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path.replaceWith causes stack overflow #9413

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FireCubez opened this Issue Jan 26, 2019 · 7 comments

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FireCubez commented Jan 26, 2019

Bug Report

Current Behavior
A stack overflow.

Input Code
ASTExplorer

a + 1

// Replace binary operators
module.exports = function({ types: t }) {
  return {
    visitor: {
      BinaryExpression(path) {
        path.replaceWith(
          t.binaryExpression("**", path.node.left, t.numberLiteral(2))
        );
      }
    }
  };
};

Expected behavior/code
Expected output of a ** 2

Babel Configuration (.babelrc, package.json, cli command)

{
  "plugins": ["./myplugin.js"]
}

Environment

  • Babel version(s): v7.2.2
  • Node/npm version: Node v10.15.0/npm 6.4.1
  • OS: Windows 10 64 bit
  • Monorepo: ??
  • How you are using Babel: Programmatically (babel.transform)
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babel-bot commented Jan 26, 2019

Hey @FireCubez! We really appreciate you taking the time to report an issue. The collaborators
on this project attempt to help as many people as possible, but we're a limited number of volunteers,
so it's possible this won't be addressed swiftly.

If you need any help, or just have general Babel or JavaScript questions, we have a vibrant Slack
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@motiz88

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motiz88 commented Jan 26, 2019

I don't know that there's much Babel could do in the general case here. You could trivially modify your visitor function to check whether the node needs transforming, and then call replaceWith only as needed rather than unconditionally.

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FireCubez commented Jan 26, 2019

Do you mean this isn't a bug? In the babel handbook, this is given as a working example, yet it doesn't work and throws an error.

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motiz88 commented Jan 26, 2019

That's a good point. I'm not sure whether that particular snippet was meant to be runnable on its own, and that might be useful to clarify in the handbook. Personally I think the intention was to show how and in what context to use replaceWith. A similar but runnable example might look something like this:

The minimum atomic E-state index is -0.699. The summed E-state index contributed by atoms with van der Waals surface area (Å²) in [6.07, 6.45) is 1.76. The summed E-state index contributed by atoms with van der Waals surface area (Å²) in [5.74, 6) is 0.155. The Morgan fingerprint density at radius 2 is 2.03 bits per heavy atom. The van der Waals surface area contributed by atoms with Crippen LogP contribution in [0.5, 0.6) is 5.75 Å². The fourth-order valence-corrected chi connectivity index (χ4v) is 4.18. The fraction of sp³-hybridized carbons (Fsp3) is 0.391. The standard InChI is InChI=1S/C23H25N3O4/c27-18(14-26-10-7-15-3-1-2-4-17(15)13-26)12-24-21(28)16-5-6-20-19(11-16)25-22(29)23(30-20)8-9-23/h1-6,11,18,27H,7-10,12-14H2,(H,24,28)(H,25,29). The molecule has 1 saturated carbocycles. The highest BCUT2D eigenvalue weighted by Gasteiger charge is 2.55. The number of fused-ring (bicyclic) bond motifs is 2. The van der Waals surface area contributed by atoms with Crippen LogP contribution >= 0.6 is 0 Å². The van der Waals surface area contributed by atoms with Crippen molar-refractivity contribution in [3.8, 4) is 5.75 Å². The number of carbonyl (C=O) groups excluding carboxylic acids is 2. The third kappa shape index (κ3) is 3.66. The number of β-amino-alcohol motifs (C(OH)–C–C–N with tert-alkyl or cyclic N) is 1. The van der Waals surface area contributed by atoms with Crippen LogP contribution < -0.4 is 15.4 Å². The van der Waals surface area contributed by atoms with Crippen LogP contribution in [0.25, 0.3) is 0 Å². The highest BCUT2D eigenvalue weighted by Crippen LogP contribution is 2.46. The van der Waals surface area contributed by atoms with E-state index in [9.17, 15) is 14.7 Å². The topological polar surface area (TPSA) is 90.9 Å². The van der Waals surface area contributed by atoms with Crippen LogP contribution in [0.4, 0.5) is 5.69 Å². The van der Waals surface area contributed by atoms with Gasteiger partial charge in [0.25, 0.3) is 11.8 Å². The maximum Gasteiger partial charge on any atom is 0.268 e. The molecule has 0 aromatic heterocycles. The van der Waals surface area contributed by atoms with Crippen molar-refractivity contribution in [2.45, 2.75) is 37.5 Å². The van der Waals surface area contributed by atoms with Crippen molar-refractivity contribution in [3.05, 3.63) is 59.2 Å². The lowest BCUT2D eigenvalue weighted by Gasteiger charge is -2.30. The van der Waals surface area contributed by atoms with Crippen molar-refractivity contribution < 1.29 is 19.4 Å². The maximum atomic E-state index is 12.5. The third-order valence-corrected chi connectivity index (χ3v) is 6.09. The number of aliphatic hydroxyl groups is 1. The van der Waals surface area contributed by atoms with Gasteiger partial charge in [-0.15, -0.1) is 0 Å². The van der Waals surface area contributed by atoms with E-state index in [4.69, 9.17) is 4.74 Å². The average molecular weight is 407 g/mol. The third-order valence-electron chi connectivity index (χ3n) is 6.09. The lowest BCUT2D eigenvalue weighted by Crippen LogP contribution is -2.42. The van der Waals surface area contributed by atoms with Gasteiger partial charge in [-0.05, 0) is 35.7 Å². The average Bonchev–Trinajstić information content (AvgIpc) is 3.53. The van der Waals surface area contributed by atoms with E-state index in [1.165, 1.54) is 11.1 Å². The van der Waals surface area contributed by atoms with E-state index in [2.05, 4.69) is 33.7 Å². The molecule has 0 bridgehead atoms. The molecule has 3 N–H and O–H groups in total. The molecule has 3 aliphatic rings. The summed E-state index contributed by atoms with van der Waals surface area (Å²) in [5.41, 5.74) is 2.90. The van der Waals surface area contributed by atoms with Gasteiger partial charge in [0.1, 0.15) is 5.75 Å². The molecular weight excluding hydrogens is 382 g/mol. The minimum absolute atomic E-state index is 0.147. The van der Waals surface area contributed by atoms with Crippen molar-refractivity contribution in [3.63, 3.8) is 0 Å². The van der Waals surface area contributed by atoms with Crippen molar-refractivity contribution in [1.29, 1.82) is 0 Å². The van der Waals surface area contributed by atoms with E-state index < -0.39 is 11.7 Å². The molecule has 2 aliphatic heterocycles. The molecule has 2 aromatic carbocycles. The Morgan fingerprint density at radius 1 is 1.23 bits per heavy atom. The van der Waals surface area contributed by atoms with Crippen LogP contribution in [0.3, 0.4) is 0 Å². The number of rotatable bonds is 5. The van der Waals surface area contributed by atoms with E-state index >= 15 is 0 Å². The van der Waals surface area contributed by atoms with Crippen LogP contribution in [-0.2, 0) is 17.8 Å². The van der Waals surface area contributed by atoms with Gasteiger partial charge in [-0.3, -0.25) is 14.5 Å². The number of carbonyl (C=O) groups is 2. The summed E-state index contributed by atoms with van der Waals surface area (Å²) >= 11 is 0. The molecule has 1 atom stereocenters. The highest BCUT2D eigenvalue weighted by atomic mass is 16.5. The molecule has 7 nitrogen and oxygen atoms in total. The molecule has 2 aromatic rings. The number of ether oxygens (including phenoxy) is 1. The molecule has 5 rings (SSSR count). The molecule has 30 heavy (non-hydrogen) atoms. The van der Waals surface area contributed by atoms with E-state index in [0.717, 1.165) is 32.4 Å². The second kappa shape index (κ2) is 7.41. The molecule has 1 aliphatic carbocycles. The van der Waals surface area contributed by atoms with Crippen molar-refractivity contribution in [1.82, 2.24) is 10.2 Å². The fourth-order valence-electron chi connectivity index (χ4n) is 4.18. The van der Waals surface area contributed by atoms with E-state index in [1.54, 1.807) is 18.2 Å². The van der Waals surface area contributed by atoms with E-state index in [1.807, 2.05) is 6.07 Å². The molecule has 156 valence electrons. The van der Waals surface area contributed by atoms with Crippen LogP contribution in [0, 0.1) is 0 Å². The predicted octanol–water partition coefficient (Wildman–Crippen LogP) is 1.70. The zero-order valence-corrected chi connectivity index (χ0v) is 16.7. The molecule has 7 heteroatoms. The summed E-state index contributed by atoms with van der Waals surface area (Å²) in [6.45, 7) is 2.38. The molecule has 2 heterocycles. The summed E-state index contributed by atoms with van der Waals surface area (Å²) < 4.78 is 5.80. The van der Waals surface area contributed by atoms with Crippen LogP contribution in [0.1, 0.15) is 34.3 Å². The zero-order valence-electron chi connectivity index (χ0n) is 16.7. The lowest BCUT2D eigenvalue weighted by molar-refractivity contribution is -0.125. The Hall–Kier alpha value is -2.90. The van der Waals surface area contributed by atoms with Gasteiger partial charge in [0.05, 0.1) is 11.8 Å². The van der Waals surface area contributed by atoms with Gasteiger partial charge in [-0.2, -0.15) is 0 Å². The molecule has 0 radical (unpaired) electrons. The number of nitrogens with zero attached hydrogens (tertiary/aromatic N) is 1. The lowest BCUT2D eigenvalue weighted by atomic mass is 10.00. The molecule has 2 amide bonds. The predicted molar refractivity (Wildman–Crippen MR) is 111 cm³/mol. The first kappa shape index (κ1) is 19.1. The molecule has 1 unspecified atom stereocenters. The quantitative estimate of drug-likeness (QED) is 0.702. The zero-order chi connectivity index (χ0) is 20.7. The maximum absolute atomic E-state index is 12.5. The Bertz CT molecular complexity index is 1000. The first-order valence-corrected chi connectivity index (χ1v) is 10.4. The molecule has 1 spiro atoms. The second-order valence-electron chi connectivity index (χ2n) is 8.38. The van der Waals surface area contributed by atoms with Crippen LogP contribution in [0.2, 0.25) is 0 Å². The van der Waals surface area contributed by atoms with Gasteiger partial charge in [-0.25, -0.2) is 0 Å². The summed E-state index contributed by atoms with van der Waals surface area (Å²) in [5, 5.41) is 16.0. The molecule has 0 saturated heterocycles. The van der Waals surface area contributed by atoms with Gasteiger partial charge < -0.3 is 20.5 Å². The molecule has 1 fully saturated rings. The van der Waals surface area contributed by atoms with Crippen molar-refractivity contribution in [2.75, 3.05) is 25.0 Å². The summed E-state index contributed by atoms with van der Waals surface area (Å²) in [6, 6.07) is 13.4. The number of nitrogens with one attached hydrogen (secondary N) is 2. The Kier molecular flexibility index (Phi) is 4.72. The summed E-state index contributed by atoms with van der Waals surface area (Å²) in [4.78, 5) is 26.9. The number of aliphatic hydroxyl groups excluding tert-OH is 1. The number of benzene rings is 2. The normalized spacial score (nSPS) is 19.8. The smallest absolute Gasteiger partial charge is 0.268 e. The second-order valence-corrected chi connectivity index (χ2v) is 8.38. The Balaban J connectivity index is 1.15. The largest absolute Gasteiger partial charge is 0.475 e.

BinaryExpression(path) {
  if (path.node.operator === '**') return;
  path.replaceWith(
    t.binaryExpression("**", path.node.left, t.numberLiteral(2))
  );
}
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FireCubez commented Jan 27, 2019

So I make sure I understand correctly, path.replaceWith calls the handler of the node it replaces? This is my code:

Expression(path) {
  var callee = path.node.callee;
  if (t.isMemberExpression(callee) && t.isIdentifier(callee.object, {
    name: "shup"
  })) return
  path.replaceWith(
    t.callExpression(
      t.memberExpression(
        t.identifier("shup"),
        t.identifier("expression")
      ),
      [
        path.node
      ]
    )
  )
}

But that also causes a stack overflow. If I add path.skip() before the return statement it works, but skips traversing some of the nodes. For example for an input of a().b.c I would expect an output of:

shup.expression(shup.expression(shup.expression(shup.expression(a)()).b).c)

but instead get:

shup.expression(a().b.c)
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nicolo-ribaudo commented Jan 27, 2019

This is what your code does, because shup is itself an expression:

Current code Current visited node Should replace? Replace with Output
a().b.c a().b.c Yes shup.expression(a().b.c) shup.expression(a().b.c)
shup.expression(a().b.c) shup.expression No
shup.expression(a().b.c) shup Yes shup.expression(shup) shup.expression(shup).expression(a().b.c)
shup.expression(shup).expression(a().b.c) shup.expression No
shup.expression(shup).expression(a().b.c) shup (the left one) Yes shup.expression(shup) shup.expression(shup).expression(shup).expression(a().b.c)
...
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FireCubez commented Jan 27, 2019

Ah, thanks. I fixed this by adding a special "__shupIgnore__" property to the replacement and adding a check for that.

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